|MadSci Network: Science History|
Chris - Actually, no one discovered the Earth's magnetic field exactly. The effects of the magnetic field were noted as long ago as ~200 B.C. by Chinese fortune tellers who used primitive compasses made with lodestone to align their fortune-telling apparatus. By A.D. 800-1000, the Chinese were using compasses as navigation aids - an accomplishment that did not appear in Europe until the 1500s. However, none of these users realized why their compasses worked.
English scientist William Gilbert pioneered research into magnetism and electrical attractions. In 'De Magnete' (1600), he was the first to describe the earth's magnetic field and to postulate the relationship between electricity and magnetism. (He introduced the term 'electricity'). He corrected described the Earth as being like a giant bar magnet.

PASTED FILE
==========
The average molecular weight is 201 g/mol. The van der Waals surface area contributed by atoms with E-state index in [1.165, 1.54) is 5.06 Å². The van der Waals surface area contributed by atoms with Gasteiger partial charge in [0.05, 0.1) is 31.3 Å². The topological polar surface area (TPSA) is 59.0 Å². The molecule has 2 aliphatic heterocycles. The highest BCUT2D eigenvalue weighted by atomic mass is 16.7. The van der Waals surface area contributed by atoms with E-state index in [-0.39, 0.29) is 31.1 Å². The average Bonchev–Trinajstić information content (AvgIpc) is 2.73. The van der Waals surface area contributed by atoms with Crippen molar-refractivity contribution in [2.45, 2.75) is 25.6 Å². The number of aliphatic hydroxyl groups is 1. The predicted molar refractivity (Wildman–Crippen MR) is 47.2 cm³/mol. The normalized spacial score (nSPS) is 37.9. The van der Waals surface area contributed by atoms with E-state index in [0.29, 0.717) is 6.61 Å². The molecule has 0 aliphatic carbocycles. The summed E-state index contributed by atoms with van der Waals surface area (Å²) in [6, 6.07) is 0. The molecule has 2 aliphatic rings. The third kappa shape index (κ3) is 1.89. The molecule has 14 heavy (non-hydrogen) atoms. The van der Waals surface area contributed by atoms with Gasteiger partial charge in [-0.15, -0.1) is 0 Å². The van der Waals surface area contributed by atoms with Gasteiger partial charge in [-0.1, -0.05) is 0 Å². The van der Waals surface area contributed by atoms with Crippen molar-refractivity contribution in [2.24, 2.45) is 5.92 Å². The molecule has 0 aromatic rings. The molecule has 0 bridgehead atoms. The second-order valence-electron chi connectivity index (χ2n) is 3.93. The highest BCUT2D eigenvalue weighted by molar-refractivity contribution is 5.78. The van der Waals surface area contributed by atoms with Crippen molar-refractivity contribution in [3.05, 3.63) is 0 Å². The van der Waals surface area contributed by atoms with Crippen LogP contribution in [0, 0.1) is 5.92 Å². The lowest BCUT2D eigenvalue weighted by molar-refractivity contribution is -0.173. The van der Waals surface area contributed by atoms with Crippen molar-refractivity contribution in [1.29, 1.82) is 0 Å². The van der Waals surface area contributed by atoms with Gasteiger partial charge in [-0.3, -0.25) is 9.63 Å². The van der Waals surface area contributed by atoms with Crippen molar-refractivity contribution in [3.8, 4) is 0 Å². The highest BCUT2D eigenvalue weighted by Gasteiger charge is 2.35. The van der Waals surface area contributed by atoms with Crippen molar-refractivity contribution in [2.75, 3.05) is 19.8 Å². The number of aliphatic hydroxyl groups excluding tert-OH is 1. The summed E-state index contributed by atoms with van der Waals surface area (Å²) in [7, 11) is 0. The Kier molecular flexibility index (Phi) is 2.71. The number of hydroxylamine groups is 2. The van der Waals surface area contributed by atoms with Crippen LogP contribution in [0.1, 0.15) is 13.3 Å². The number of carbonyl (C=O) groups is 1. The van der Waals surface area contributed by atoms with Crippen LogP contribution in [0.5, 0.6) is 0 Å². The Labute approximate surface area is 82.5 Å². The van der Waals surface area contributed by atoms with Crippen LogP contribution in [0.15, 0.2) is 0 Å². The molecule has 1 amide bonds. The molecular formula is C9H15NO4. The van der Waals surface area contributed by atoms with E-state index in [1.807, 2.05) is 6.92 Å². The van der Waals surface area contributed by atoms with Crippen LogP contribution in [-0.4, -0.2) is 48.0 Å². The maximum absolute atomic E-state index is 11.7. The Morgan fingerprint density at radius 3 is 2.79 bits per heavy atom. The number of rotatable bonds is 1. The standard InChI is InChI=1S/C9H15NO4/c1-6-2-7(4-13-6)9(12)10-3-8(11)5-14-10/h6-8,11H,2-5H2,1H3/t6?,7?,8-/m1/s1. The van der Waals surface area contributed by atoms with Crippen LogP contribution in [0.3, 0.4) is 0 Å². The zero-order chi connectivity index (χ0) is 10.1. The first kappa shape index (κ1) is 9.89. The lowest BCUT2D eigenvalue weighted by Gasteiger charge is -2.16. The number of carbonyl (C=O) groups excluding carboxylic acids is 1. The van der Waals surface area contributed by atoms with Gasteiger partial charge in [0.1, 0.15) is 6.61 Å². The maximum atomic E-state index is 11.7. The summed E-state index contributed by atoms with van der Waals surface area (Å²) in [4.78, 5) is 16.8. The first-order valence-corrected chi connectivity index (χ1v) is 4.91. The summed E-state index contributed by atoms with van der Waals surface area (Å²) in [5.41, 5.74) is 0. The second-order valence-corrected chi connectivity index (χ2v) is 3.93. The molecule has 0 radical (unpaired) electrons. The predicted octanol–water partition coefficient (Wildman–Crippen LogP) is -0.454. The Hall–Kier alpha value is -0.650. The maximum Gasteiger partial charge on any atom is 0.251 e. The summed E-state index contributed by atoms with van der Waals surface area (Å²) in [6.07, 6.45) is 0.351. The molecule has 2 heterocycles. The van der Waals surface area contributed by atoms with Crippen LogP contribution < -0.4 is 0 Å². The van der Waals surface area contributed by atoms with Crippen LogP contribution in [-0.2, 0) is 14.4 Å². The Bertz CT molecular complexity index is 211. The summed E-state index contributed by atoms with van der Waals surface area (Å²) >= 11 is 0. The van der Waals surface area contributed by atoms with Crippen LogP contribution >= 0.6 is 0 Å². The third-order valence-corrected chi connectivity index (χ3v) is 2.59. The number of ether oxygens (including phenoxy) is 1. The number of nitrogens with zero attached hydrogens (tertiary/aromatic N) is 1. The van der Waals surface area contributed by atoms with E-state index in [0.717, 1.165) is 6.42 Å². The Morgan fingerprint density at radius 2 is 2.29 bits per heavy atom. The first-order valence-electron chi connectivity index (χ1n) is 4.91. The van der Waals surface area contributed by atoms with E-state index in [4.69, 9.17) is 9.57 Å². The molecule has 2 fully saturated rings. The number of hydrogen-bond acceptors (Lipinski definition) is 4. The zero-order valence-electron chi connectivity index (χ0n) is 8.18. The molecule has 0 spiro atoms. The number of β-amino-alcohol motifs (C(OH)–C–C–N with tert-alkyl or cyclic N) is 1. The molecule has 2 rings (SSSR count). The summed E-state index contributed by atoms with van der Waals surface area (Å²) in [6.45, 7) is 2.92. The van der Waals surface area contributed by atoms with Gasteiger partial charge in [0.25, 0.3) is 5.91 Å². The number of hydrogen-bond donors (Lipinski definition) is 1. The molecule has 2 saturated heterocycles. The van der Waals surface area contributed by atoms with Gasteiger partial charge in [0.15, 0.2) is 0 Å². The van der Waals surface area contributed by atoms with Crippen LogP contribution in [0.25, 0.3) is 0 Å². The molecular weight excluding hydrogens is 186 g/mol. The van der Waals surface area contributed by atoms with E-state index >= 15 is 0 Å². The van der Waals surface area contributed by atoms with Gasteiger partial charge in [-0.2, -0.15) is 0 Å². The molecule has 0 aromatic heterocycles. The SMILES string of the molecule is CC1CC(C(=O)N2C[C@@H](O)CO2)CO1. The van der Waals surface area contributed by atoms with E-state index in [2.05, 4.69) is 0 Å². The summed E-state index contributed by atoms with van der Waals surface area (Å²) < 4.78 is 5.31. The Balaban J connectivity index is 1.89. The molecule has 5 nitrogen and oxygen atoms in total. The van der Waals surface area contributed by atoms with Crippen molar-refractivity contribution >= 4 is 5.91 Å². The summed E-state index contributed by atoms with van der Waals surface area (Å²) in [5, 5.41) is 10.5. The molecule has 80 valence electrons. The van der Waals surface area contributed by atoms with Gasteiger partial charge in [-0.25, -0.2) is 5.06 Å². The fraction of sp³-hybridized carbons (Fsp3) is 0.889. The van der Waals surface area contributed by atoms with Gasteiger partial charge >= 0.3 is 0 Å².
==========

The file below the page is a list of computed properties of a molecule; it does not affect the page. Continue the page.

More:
German scientist Carl Gauss is usually credited with being the first to make detailed observations of the field's direction and strength around 1840.
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